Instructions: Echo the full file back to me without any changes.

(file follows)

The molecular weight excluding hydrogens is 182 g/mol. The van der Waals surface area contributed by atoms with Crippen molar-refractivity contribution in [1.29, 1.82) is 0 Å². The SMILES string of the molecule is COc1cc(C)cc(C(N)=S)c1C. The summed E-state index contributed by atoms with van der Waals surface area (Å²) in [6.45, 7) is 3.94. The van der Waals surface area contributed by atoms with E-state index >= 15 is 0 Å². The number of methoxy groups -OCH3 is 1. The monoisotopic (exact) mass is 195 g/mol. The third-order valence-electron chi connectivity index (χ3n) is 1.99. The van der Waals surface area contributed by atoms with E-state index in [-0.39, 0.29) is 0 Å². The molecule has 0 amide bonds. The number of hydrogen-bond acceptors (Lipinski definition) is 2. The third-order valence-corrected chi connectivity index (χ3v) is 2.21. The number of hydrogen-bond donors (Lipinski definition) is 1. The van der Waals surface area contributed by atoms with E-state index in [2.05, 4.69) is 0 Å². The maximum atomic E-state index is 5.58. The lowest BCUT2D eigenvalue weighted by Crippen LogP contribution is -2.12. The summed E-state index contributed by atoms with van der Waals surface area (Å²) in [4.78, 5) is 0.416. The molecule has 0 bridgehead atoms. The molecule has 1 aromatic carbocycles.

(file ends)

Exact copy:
The molecular weight excluding hydrogens is 182 g/mol. The van der Waals surface area contributed by atoms with Crippen molar-refractivity contribution in [1.29, 1.82) is 0 Å². The SMILES string of the molecule is COc1cc(C)cc(C(N)=S)c1C. The summed E-state index contributed by atoms with van der Waals surface area (Å²) in [6.45, 7) is 3.94. The van der Waals surface area contributed by atoms with E-state index >= 15 is 0 Å². The number of methoxy groups -OCH3 is 1. The monoisotopic (exact) mass is 195 g/mol. The third-order valence-electron chi connectivity index (χ3n) is 1.99. The van der Waals surface area contributed by atoms with E-state index in [-0.39, 0.29) is 0 Å². The molecule has 0 amide bonds. The number of hydrogen-bond acceptors (Lipinski definition) is 2. The third-order valence-corrected chi connectivity index (χ3v) is 2.21. The number of hydrogen-bond donors (Lipinski definition) is 1. The van der Waals surface area contributed by atoms with E-state index in [2.05, 4.69) is 0 Å². The maximum atomic E-state index is 5.58. The lowest BCUT2D eigenvalue weighted by Crippen LogP contribution is -2.12. The summed E-state index contributed by atoms with van der Waals surface area (Å²) in [4.78, 5) is 0.416. The molecule has 0 bridgehead atoms. The molecule has 1 aromatic carbocycles.